Chatham-based TekSavvy beats internet Goliaths
A Chatham-based internet service provider is celebrating a big win over Canada’s largest telecom companies by passing some savings on to its customers.
Canada’s telecom regulator, the Canadian Radio-television and Telecommunications Commission (CRTC), has allowed TekSavvy to lower its prices after the CRTC found the large telecoms were overcharging smaller competitors for access to their networks. Canada’s largest independent internet service provider announced on Friday that it is lowering bills and upgrading packages for hundreds of thousands of internet subscribers, thanks to a CRTC decision last month. More than 85 per cent of TekSavvy customers will benefit from reduced prices or upgraded, unlimited data plans on their next monthly bill.
On August 15, 2019, the CRTC determined that Canada’s biggest telecom companies, such as Bell Canada and Rogers, had grossly overstated their costs to provide smaller competitors with access to their networks. The CRTC corrected the inflated rates down to more reasonable levels, then ordered the big telecoms to repay the amounts they overcharged smaller competitors. In 2016, the CRTC also strongly condemned the big telecoms for their rate-fixing behaviour citing it as ‘very disturbing’ because it would drive smaller competitors out of business and deny Canadians choice for internet services. TekSavvy said both CRTC decisions show the big telecoms ignored regulations to exaggerate their costs, drove up costs for competitors and kept prices high for consumers.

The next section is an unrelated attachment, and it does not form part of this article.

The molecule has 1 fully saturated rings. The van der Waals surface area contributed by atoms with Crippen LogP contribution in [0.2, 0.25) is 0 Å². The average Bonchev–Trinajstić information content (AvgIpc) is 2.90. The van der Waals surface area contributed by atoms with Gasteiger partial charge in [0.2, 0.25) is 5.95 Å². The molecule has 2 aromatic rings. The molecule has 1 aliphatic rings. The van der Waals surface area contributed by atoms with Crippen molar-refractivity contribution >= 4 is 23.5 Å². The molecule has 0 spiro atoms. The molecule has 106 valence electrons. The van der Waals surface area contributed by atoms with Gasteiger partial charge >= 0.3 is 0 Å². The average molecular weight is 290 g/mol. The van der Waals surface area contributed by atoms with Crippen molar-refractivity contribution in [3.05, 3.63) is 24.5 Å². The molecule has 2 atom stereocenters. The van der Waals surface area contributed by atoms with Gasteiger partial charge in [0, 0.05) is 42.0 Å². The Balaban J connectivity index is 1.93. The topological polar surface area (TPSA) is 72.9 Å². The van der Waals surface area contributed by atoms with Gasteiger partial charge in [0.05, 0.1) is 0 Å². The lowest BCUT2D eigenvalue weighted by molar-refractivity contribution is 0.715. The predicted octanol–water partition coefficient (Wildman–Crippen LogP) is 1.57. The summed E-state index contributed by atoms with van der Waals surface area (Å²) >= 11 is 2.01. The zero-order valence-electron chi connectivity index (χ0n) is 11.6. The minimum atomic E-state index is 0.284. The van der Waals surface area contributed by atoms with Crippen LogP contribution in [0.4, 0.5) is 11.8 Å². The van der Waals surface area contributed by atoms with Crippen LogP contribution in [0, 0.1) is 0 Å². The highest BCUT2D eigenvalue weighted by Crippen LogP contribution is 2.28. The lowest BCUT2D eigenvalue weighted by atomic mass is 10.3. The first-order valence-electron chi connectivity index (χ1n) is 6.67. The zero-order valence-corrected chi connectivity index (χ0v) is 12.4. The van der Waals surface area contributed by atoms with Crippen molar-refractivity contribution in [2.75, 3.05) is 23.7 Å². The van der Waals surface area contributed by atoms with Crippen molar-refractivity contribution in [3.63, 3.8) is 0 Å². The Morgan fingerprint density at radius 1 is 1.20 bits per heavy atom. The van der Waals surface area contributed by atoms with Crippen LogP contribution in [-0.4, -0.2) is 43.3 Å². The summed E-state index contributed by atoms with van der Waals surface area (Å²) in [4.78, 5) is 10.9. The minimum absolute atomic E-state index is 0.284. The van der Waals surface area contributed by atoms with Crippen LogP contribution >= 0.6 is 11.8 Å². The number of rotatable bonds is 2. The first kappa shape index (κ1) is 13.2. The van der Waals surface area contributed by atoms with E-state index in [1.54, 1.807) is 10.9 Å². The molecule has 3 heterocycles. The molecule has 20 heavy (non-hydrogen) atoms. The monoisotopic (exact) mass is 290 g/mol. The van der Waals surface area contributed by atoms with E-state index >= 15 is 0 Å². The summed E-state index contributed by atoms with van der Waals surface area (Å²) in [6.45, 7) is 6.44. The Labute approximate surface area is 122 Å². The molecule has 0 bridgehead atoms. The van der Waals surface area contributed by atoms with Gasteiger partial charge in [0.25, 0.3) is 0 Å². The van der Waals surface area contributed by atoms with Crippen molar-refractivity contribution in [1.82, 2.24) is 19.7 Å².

The refund ordered by the CRTC dates back to March 2016, which the big telecoms claim adds up to $325 million but the disputed amount is much higher, added Tek Savvy, because the big telecoms introduced their extremely inflated rates in 2011.
“TekSavvy has been ringing alarm bells about inflated wholesale rates for years,” said Marc Gaudrault, TekSavvy’s CEO. “So we’re happy to be able to pass these benefits on to our customers as we continue our investments in wireless LTE and fibre networks.”